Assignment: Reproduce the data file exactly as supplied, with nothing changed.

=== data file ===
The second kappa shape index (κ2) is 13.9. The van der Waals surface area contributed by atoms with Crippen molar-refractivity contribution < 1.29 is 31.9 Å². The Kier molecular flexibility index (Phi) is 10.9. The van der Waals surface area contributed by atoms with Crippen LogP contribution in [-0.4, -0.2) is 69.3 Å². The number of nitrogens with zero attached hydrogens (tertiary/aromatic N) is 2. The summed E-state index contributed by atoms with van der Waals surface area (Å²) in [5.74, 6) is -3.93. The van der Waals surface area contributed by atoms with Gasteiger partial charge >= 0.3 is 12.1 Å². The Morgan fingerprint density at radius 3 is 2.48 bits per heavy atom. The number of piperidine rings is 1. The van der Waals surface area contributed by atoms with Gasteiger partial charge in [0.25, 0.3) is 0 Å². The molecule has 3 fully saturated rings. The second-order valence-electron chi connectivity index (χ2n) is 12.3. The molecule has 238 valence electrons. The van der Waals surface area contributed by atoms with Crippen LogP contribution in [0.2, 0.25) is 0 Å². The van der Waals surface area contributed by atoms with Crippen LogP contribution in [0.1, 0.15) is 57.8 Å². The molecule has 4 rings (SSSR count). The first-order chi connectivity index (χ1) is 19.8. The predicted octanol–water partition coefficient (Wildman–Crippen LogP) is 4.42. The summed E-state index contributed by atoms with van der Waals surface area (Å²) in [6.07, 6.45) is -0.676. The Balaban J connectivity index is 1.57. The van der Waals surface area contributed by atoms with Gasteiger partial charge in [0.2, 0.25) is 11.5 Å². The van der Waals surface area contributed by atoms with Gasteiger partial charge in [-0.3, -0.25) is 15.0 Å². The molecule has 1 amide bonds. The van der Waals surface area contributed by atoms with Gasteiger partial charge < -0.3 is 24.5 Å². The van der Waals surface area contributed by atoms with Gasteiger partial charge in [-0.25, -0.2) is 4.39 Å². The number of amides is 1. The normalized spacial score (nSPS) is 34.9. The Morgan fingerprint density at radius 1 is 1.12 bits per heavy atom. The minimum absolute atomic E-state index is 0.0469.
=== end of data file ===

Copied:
The second kappa shape index (κ2) is 13.9. The van der Waals surface area contributed by atoms with Crippen molar-refractivity contribution < 1.29 is 31.9 Å². The Kier molecular flexibility index (Phi) is 10.9. The van der Waals surface area contributed by atoms with Crippen LogP contribution in [-0.4, -0.2) is 69.3 Å². The number of nitrogens with zero attached hydrogens (tertiary/aromatic N) is 2. The summed E-state index contributed by atoms with van der Waals surface area (Å²) in [5.74, 6) is -3.93. The van der Waals surface area contributed by atoms with Gasteiger partial charge >= 0.3 is 12.1 Å². The Morgan fingerprint density at radius 3 is 2.48 bits per heavy atom. The number of piperidine rings is 1. The van der Waals surface area contributed by atoms with Gasteiger partial charge in [0.25, 0.3) is 0 Å². The molecule has 3 fully saturated rings. The second-order valence-electron chi connectivity index (χ2n) is 12.3. The molecule has 238 valence electrons. The van der Waals surface area contributed by atoms with Crippen LogP contribution in [0.2, 0.25) is 0 Å². The van der Waals surface area contributed by atoms with Crippen LogP contribution in [0.1, 0.15) is 57.8 Å². The molecule has 4 rings (SSSR count). The first-order chi connectivity index (χ1) is 19.8. The predicted octanol–water partition coefficient (Wildman–Crippen LogP) is 4.42. The summed E-state index contributed by atoms with van der Waals surface area (Å²) in [6.07, 6.45) is -0.676. The Balaban J connectivity index is 1.57. The van der Waals surface area contributed by atoms with Gasteiger partial charge in [0.2, 0.25) is 11.5 Å². The van der Waals surface area contributed by atoms with Gasteiger partial charge in [-0.3, -0.25) is 15.0 Å². The molecule has 1 amide bonds. The van der Waals surface area contributed by atoms with Gasteiger partial charge < -0.3 is 24.5 Å². The van der Waals surface area contributed by atoms with Gasteiger partial charge in [-0.25, -0.2) is 4.39 Å². The number of amides is 1. The normalized spacial score (nSPS) is 34.9. The Morgan fingerprint density at radius 1 is 1.12 bits per heavy atom. The minimum absolute atomic E-state index is 0.0469.